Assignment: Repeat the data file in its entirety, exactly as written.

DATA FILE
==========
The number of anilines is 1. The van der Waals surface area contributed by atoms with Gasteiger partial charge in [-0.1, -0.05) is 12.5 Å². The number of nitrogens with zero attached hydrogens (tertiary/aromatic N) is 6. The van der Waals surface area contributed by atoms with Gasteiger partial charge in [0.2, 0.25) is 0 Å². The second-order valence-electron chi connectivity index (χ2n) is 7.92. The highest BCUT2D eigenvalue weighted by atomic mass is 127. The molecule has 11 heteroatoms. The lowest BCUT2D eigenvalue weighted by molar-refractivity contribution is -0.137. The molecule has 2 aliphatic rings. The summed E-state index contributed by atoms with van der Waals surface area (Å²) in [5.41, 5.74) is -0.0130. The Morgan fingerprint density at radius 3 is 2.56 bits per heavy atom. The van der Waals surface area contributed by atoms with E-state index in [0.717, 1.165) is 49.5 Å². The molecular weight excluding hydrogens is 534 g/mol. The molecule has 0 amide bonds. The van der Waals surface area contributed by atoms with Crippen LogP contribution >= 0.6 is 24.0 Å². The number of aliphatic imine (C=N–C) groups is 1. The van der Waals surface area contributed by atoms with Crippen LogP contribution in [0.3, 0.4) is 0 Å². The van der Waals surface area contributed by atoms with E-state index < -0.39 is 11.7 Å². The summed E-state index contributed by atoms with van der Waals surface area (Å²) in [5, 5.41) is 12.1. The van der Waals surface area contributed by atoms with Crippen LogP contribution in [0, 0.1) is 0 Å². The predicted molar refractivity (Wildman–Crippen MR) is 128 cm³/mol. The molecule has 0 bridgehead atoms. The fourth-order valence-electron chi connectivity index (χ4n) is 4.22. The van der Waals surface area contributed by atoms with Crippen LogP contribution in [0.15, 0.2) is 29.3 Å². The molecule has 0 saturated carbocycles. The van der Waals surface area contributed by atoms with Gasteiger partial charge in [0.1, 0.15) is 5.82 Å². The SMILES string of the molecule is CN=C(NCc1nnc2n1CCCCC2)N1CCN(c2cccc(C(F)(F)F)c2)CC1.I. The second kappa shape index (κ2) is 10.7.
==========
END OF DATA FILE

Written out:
The number of anilines is 1. The van der Waals surface area contributed by atoms with Gasteiger partial charge in [-0.1, -0.05) is 12.5 Å². The number of nitrogens with zero attached hydrogens (tertiary/aromatic N) is 6. The van der Waals surface area contributed by atoms with Gasteiger partial charge in [0.2, 0.25) is 0 Å². The second-order valence-electron chi connectivity index (χ2n) is 7.92. The highest BCUT2D eigenvalue weighted by atomic mass is 127. The molecule has 11 heteroatoms. The lowest BCUT2D eigenvalue weighted by molar-refractivity contribution is -0.137. The molecule has 2 aliphatic rings. The summed E-state index contributed by atoms with van der Waals surface area (Å²) in [5.41, 5.74) is -0.0130. The Morgan fingerprint density at radius 3 is 2.56 bits per heavy atom. The van der Waals surface area contributed by atoms with E-state index in [0.717, 1.165) is 49.5 Å². The molecular weight excluding hydrogens is 534 g/mol. The molecule has 0 amide bonds. The van der Waals surface area contributed by atoms with Crippen LogP contribution >= 0.6 is 24.0 Å². The number of aliphatic imine (C=N–C) groups is 1. The van der Waals surface area contributed by atoms with Crippen LogP contribution in [0.3, 0.4) is 0 Å². The van der Waals surface area contributed by atoms with E-state index < -0.39 is 11.7 Å². The summed E-state index contributed by atoms with van der Waals surface area (Å²) in [5, 5.41) is 12.1. The van der Waals surface area contributed by atoms with Crippen LogP contribution in [0, 0.1) is 0 Å². The predicted molar refractivity (Wildman–Crippen MR) is 128 cm³/mol. The molecule has 0 bridgehead atoms. The fourth-order valence-electron chi connectivity index (χ4n) is 4.22. The van der Waals surface area contributed by atoms with Crippen LogP contribution in [0.15, 0.2) is 29.3 Å². The molecule has 0 saturated carbocycles. The van der Waals surface area contributed by atoms with Gasteiger partial charge in [0.1, 0.15) is 5.82 Å². The SMILES string of the molecule is CN=C(NCc1nnc2n1CCCCC2)N1CCN(c2cccc(C(F)(F)F)c2)CC1.I. The second kappa shape index (κ2) is 10.7.